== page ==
To make sure your position is always viable, you have some form of margining. This is designed to ensure that where one counterparty in the lending deal is loss making and one is profitable the gap of what’s owed never gets too big you settle the balance as it goes, rather than at the end of the deal. The idea is to limit the credit risk that could occur where one party owes the other a huge amount they can’t afford.
In the case of Gamestop, as the hedge funds have a short position and the stock price has gone up they’re being called for margin, and the extent of the price movement is such that it’s very expensive, with them having to scramble to find money to meet the margin requirement and maintain their positon. Where this happens, it’s known as a short squeeze.
Short selling places additional pressure of companies and for obvious reasons owners for the company don’t like it as it dilutes the value. This has caused some ethical debate on if short selling should be allowed, with the other side of the debate being that it can improve market liquidity and helps find true price value formation.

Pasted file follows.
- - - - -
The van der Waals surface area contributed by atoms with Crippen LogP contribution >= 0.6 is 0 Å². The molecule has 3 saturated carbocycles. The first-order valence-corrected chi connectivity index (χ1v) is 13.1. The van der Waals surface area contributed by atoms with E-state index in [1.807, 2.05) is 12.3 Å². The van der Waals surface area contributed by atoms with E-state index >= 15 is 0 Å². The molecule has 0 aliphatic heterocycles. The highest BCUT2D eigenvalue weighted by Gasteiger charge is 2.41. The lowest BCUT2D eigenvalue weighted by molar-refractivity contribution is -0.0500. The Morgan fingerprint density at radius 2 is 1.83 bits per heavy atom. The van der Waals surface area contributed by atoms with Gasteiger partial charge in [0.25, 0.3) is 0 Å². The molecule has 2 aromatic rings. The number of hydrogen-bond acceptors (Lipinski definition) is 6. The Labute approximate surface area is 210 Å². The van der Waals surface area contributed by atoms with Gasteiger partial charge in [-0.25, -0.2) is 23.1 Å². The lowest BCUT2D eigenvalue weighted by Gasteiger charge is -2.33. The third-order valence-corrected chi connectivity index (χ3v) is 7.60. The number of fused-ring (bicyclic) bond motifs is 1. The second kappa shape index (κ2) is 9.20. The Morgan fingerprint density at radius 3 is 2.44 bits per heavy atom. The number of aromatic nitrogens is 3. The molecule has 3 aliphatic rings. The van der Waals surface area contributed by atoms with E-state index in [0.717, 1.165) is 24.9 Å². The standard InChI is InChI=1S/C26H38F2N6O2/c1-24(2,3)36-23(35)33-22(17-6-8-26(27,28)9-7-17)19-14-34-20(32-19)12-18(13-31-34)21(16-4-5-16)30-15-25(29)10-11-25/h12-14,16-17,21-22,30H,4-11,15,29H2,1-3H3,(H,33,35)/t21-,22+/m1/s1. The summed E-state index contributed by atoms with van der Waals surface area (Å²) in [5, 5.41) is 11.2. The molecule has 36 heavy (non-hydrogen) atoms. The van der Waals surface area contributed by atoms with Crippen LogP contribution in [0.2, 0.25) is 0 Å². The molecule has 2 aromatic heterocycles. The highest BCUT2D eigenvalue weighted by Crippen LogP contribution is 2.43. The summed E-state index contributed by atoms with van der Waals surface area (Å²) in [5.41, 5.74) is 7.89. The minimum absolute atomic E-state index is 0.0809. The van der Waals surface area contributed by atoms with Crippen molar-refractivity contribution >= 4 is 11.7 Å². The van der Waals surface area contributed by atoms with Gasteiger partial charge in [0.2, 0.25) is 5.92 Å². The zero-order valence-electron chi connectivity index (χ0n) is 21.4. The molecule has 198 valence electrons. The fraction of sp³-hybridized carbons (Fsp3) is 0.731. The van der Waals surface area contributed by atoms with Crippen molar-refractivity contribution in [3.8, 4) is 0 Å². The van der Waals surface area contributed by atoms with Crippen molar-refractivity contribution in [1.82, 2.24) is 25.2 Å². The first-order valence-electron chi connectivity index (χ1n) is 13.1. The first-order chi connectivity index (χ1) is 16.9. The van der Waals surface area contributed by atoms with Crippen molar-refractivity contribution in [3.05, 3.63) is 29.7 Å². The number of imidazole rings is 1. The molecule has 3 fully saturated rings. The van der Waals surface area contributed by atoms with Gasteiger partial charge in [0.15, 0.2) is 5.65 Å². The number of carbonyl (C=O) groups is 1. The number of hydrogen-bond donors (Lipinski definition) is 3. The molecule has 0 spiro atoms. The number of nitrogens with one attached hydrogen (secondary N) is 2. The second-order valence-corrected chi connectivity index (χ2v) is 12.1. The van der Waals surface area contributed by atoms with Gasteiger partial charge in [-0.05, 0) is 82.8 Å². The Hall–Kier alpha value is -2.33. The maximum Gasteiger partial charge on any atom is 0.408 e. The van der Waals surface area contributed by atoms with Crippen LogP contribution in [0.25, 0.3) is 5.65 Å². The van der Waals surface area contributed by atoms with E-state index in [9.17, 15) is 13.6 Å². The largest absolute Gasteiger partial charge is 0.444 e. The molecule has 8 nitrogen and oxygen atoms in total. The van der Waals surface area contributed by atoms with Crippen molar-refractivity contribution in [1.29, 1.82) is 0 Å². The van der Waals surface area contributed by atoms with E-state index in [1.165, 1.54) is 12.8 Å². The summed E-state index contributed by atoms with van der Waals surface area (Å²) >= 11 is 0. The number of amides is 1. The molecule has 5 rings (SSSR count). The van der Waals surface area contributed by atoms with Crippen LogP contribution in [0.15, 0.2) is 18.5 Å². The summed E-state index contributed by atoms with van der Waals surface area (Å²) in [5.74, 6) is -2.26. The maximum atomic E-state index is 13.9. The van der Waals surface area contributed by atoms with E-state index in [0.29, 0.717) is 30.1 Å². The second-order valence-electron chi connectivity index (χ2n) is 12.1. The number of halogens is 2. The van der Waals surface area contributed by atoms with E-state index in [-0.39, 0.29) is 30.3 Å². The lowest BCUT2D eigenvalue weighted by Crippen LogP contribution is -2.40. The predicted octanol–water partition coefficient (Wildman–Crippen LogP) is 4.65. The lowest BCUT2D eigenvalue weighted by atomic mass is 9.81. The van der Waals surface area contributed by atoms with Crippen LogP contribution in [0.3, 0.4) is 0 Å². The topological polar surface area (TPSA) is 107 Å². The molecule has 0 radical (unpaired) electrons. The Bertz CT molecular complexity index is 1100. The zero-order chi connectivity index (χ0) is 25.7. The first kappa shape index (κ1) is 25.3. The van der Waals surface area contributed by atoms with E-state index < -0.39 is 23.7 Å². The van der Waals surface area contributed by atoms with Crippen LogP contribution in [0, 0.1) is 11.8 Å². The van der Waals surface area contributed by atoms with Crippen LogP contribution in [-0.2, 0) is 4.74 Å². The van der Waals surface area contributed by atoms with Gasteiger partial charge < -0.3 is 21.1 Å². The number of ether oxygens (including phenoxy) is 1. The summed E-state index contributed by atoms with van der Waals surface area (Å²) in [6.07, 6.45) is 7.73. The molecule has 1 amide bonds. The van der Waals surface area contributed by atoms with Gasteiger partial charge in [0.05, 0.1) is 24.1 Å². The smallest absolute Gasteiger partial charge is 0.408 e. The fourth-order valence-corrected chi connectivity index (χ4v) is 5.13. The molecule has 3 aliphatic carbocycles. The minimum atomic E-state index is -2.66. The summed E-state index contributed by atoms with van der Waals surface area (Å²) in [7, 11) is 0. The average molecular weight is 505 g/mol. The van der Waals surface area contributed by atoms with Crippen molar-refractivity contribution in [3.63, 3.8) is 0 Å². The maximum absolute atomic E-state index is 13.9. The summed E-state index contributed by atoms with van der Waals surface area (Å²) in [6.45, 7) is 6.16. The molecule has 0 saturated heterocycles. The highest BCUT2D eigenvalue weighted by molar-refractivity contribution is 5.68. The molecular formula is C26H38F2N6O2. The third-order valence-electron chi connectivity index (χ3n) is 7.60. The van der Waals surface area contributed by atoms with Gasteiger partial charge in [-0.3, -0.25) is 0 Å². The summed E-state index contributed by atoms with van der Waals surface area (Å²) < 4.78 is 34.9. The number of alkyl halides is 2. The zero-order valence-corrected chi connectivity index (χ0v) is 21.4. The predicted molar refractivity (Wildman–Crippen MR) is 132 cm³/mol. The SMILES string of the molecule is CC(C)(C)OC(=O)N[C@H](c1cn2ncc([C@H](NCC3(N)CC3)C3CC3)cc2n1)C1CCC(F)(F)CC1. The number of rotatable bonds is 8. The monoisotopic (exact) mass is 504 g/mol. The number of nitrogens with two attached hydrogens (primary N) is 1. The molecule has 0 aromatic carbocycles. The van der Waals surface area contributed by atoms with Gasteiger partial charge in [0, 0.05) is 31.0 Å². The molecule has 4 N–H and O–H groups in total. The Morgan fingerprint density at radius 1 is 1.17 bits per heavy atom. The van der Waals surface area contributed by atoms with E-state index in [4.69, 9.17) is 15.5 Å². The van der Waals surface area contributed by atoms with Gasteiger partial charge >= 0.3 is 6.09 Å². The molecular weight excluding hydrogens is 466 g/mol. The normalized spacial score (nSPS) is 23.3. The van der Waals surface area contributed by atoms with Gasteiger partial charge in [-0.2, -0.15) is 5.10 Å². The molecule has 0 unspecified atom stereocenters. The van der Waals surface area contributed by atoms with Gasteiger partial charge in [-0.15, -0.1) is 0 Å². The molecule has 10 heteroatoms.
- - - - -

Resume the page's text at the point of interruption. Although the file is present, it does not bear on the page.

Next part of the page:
Why is the Gamestop and Reddit investing trend not a good thing for the market?
It might be seen as a good bit of trolling to the market and the hedge funds, but there’s a number of reasons I actively don’t see this as a good thing, and have disliked the way the media has covered this:
Nothing has changed for Gamestop
Well that’s not entirely true – it’s technically a much more valuable company than it was a couple of days ago. However it’s all entirely artificial, and the same problems still exist in the businesses’ ability to survive in this commercial environment and ability to return to profit.
Which means the price has become divorced from reality, and all about momentum. And when a stock becomes about momentum rather than fundamentals, the price moves very quickly indeed. Which means…..
Investors will get burned by Gamestop
It’s a bit like a pyramid scheme – those who started off at the beginning of this will probably do rather well. However if the share price comes back (and it nearly always does with momentum trades) there are going to be some people that get badly burned by this.
I hate these situations because investing done well are carefully can be so positive to your financial wellbeing – it’s what this site is all about. When people lose in these types of scenarios, they often walk away thinking investing is not for them, or it’s so fundamentally risky that it shouldn’t be touched, when they’ve just waded into the deep end of the market…..
It’s essentially gambling